SIR EDWARD BRUCE, OF KINLOSS, second son of Sir Edward Bruce of Blairhall, aforesaid, being a person of great learning and eminentabilities, was sent, in 1601, by King James VI. with the Earl of Marr to congratulate Queen Elizabeth, on her success in repressing the attempt of Robert Devereux, Earl of Essex, and then settled such a correspondence with Sir Robert Cecil, principal secretary of state, that he was eminently instrumental in the peaceable accession of King James to the crown of England. In recompense of those faithful services, he had, soon after his return to Scotland, a grant of the dissolved abbey of Kinloss, in the shire of Elgin; and by letters patent, dated at Holy-rood-house, February 22d, 1603 (36 James VI.) was created Lord Bruce, of Kinloss, with remainder to his heirs male for ever. That year, he accompanied his majesty into England, and on July 8th, 1604, was made Master of the Rolls during life. His Lordship was of the privy council to his majesty in both kingdoms, and dying in the 62d year of his age, on January 14th, 1610, was buried on the north side of the altar in the chapel of the Rolls in Chancery-lane, where a fair monument is erected to his memory, with his effigy at length, habited as Master of the Rolls, and this epitaph: Page  168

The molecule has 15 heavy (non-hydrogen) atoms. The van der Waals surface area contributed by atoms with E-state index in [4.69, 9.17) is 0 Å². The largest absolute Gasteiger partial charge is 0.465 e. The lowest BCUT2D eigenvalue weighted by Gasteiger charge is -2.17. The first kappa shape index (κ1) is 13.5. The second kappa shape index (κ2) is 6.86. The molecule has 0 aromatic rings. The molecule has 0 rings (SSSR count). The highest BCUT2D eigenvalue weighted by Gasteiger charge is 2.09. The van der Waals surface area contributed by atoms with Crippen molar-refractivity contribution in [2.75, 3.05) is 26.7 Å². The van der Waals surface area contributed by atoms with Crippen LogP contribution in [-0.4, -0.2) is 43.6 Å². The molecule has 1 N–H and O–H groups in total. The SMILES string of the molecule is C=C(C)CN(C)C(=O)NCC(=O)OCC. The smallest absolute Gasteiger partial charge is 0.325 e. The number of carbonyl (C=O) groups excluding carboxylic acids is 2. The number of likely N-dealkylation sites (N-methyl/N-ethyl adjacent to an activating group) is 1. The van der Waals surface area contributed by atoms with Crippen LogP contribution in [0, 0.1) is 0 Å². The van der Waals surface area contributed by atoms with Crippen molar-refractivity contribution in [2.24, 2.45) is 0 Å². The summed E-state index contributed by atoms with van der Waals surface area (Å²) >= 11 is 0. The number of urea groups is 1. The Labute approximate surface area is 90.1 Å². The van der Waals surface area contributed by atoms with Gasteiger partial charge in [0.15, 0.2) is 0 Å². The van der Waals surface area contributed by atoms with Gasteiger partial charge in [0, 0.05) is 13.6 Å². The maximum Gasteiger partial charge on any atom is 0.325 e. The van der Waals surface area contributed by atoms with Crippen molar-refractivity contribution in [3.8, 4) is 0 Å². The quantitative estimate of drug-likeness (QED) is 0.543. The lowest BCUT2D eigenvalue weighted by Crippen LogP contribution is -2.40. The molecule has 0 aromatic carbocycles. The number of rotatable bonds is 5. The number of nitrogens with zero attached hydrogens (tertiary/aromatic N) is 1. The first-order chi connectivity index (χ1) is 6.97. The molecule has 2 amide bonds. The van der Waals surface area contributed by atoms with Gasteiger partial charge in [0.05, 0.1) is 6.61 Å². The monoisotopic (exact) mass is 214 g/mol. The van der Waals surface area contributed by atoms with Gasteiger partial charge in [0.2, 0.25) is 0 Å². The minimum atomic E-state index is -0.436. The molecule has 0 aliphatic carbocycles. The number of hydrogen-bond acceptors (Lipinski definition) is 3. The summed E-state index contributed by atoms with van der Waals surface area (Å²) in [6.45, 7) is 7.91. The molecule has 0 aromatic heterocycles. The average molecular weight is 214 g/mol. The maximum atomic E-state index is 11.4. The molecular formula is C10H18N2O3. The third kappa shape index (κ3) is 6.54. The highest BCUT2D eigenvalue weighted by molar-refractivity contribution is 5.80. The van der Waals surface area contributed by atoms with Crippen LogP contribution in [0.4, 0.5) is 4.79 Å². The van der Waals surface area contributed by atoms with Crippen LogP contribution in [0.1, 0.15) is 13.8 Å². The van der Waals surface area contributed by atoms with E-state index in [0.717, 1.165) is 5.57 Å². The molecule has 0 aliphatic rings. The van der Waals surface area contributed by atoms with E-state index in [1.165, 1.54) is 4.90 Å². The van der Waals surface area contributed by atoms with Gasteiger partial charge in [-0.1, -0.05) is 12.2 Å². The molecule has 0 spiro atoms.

Sacrae memoriae
Domini Edwardi Bruce, Baronis
Bruce, Kinlossensis, Sacrorum Scriniorum
Magistri, dicatum. Qui obiit 14 Jan. Sal. 1610.
Aetat. 62. Jacobi Regis 8.
Brucius Edwardus situs hic, et Scotus et Anglus,
Scotus ut ortu, Anglis sic oriundus avis;
Regno in utroque decus tulit auctus honoribus amplis,
Regi a Consiliis Regni utriusque fuit:
Conjuge, prole, nuro, genero, spe, reque beatus;
Vivere nos docuit, nunc docet ecce mori.